In the previous post we started with the installation of a Dual Boot system with Ubuntu or Linux Mint and Windows 7 or 8. To do this, we saw how to obtain enough space for the installation of Windows, either through a clean installation or by resizing an existing partition. In this post we will see how to configure partitions and finish the Linux installation.
Linux can be installed on multiple partitions. This allows for improvements in performance and system maintenance. However, there is no single configuration, and each user has their own preferences. Normally, expert users in large servers use a higher number of partitions.
The partition configuration we present is considerably standard, and provides good performance and is easy to configure and maintain. The example has been done on a 100 Gb installation. You will need to modify the sizes according to your available space.
Configure Ubuntu or Linux Mint partitions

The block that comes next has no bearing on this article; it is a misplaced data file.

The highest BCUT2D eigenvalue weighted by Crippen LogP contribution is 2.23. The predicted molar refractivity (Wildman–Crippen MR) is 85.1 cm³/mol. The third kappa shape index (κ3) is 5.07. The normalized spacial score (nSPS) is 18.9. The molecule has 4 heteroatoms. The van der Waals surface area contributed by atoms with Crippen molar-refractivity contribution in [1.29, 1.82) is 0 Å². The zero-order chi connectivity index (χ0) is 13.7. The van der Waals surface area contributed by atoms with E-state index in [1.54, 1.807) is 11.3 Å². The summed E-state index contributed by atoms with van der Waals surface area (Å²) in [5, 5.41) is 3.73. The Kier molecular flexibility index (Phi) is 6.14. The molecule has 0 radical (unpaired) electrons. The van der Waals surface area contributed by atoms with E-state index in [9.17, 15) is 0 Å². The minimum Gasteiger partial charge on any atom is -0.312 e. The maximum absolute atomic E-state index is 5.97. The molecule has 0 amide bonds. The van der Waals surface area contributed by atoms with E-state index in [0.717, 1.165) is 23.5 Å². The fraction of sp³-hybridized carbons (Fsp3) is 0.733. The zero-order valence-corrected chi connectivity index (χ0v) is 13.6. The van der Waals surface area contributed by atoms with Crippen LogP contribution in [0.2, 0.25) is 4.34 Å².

First, we start our system from the CD or USB drive with the Ubuntu / Linux Mint distribution. On the desktop, there is a shortcut to start the installation. We run this shortcut and, on the first screen, we choose the installation language. We check the installation requirements, which, while not necessary, are always convenient. On the next screen, we choose the “More options” to do a completely customized installation that allows us to configure the system partitions. A window will appear with a list of the available partitions on your computer. We select the free space we created in the previous post, and click on the ”+” symbol to add new partitions. We configure a first partition according to the settings shown in the following image. This partition will contain the boot files, i.e., the essential files for the system boot. 512 Mb is more than enough for this partition. Next, we configure the root partition, which will contain most of the binary files and programs. It is advisable to be generous with the size, as certain programs take up a lot of space (for example, programming suites, mathematics, office suites). In my case, I have designated 30 Gb to it. Next is the Swap partition. This partition is necessary for the proper functioning of Linux. In short, it is used as additional memory when the system’s RAM is full. Although in modern systems with a large amount of RAM, this partition is not as necessary as it used to be, it is advisable to assign a space of between 2 to 4 Gb. Finally, the /home partition, which contains all user files and documents. We will assign most of the available space to this partition, as it contains images, movies, downloads, virtualized system images, etc… in other words, files that take up a considerable amount of space. In this case, we dedicate 70 Gb. At the end of the process, your screen should be similar to the following. We check that the configuration we have made is correct, and when we are sure, we click on “Install now.” The installation process will begin, and once finished, we will have our Dual Boot Windows/Linux system ready to start. Enjoy!